I am currently attending the Dwight Brown Leadership Experience (DBLE). This is a week-long leadership training for church leaders in the Unitarian Universalist Association. It is aptly named an experience, for it is more than seminars, information, and worship. It is experiential learning, application of theory to case studies, community building, and spiritual practices in the context of on-campus living and dining (or escape from on campus dining).
Virtually none of the information presented to me this week has been new, yet the learning has been deep and important. Church size dynamics, family systems, polarity management, adaptive leadership, values and mission are all things I have read about, studied and even taught others. Yet, this week I’ve been able to see all of these topics from a new perspective – that of my own, well, sinfulness. I’ve gained a new perspective on how I missed the mark as a pastoral leader in these areas. I’ve had the grace this week to face some very unpleasant things about myself and my ministry. I’ve come to see clearly how I have become a symptom bearer in the congregational system and need to learn to take on less (none would be nice) of the congregational system’s anxiety.
Every single instance or time when I could have had a better presence or could have functioned better has come rushing back to me and assaulted my esteem. I have had to be kind to myself and forgive myself many trespasses. I am peeling back the layers of myself like an onion. Why have I tended to be reactionary instead non anxious when my congregational system is highly anxious? That was the response to anxiety in my family of origin.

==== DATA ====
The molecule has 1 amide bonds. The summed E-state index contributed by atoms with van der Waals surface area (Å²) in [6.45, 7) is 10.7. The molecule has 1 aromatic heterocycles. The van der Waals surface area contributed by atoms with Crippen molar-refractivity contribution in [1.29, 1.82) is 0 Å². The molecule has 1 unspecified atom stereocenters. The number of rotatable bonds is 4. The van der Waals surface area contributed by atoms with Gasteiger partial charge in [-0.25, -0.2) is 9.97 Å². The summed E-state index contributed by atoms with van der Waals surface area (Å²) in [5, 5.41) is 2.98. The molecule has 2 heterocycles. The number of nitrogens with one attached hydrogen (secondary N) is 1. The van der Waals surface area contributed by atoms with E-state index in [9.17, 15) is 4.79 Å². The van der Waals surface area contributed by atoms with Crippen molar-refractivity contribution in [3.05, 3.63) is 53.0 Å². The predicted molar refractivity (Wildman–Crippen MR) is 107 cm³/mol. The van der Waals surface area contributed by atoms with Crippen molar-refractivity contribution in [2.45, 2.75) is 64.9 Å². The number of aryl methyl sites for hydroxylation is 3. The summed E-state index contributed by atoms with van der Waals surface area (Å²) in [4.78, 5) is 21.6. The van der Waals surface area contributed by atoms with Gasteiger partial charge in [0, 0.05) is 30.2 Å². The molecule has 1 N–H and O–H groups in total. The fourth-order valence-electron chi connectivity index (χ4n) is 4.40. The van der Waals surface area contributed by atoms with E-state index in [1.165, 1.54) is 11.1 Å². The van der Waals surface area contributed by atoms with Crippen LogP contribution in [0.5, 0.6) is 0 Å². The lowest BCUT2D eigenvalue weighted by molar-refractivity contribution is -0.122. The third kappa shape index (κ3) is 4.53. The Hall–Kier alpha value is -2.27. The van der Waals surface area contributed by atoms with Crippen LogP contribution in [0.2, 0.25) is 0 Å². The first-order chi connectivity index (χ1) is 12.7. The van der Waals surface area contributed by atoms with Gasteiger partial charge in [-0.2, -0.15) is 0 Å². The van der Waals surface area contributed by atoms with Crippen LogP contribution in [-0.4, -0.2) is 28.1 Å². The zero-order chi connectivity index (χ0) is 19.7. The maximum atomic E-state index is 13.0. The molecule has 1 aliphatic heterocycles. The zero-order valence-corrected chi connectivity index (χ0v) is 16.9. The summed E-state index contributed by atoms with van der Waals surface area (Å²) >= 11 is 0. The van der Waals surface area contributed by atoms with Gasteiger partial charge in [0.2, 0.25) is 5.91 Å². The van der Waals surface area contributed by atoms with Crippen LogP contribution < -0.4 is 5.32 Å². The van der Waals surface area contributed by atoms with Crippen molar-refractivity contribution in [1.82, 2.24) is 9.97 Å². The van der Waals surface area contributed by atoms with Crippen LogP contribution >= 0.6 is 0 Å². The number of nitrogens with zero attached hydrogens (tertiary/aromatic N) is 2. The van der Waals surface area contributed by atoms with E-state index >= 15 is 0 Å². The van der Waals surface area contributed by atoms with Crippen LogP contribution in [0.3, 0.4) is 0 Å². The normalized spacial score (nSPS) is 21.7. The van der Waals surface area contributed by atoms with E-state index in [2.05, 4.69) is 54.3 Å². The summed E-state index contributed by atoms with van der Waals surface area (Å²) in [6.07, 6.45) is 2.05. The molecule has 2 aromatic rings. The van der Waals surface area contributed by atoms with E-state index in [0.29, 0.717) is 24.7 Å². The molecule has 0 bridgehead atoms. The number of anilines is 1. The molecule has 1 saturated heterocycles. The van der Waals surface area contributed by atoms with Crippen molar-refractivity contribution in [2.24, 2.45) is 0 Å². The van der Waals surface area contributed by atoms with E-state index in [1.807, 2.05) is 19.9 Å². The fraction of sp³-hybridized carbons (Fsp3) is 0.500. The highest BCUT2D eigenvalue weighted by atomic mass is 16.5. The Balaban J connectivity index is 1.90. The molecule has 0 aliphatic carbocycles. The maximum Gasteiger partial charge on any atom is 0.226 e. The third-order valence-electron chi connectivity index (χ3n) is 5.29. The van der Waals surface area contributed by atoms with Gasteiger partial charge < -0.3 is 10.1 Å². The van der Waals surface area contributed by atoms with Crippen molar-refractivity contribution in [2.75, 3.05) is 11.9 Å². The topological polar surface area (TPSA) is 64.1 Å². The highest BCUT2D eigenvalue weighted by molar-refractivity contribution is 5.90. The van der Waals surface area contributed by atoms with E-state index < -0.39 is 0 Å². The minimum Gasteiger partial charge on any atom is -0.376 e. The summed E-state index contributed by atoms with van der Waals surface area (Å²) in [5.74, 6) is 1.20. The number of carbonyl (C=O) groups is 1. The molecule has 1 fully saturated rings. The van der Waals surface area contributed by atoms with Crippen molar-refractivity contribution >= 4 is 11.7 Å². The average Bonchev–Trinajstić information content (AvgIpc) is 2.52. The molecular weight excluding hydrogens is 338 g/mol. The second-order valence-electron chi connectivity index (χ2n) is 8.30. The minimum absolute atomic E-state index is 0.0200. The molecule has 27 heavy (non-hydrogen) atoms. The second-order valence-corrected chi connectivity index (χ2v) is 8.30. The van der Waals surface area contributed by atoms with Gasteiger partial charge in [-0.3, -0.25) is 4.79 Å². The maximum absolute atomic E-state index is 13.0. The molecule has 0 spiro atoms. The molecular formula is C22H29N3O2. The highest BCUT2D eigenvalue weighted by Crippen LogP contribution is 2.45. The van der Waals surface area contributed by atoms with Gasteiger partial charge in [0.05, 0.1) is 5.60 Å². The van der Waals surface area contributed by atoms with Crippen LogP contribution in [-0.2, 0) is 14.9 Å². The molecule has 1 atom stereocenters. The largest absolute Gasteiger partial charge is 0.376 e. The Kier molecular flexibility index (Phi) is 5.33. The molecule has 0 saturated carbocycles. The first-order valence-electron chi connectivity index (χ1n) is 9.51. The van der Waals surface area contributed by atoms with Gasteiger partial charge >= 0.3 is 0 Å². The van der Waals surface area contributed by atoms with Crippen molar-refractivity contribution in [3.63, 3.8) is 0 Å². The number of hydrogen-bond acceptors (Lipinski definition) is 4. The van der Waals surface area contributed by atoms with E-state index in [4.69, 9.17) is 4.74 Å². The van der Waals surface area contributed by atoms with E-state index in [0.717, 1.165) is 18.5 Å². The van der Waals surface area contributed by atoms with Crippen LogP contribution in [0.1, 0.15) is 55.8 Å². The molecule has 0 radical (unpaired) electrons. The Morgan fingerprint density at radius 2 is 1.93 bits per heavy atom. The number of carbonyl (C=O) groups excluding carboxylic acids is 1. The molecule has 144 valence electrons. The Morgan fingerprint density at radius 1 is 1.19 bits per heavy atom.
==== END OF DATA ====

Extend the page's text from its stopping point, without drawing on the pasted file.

My ability to do this learning I credit in large part to the training I have had over the last two years in Spiritual Direction. I have been a student at HeartPaths Spirituality Centre preparing to be a spiritual director. I have learned to listen to myself and others. I have learned to listen to God. I have learned many of things covered in many ministry learning experiences, including a lot of the material covered at DBLE. Most of what I learned through HeartPaths I was also taught during Clinical Pastoral Education. What has HeartPaths so successful and DBLE so successful at helping me absorb material to the point of insight that translates into practice?
I think it’s love. Both HeartPaths and DBLE create an environment that made me feel appreciated, loved and cared for as a child of God. Both knew that I brought many shortcomings to my life, work, ministry, and learning. Both valued me unconditionally anyway. Both practiced what they preached and gave me room to realize my own waywardness – and loved me anyway.
Karl Menninger said, “It is unlove that makes people unwell, and it is love and love alone that can make them well again.” After many years of counseling, spiritual direction and working in ministry related fields as a teacher, hospice chaplain, pastor and providing informal as well as formal pastoral counseling and spiritual direction, I am convinced from both my experience and ministering to others, that what enables people to achieve any type of emotional and spiritual healing is that first and foremost they feel accepted, welcomed and loved. I am also convinced that this also what enables us to internalize deep insight.
I think that the old saying “when the student is ready, the teacher appears,” has a lot to do with unconditional acceptance and love. When the student, or anyone, feels truly loved, welcomed, appreciated, and accepted they will feel ready to learn. Learning can happen at anytime, but perhaps deep, internalized insight can only happen when we are loved.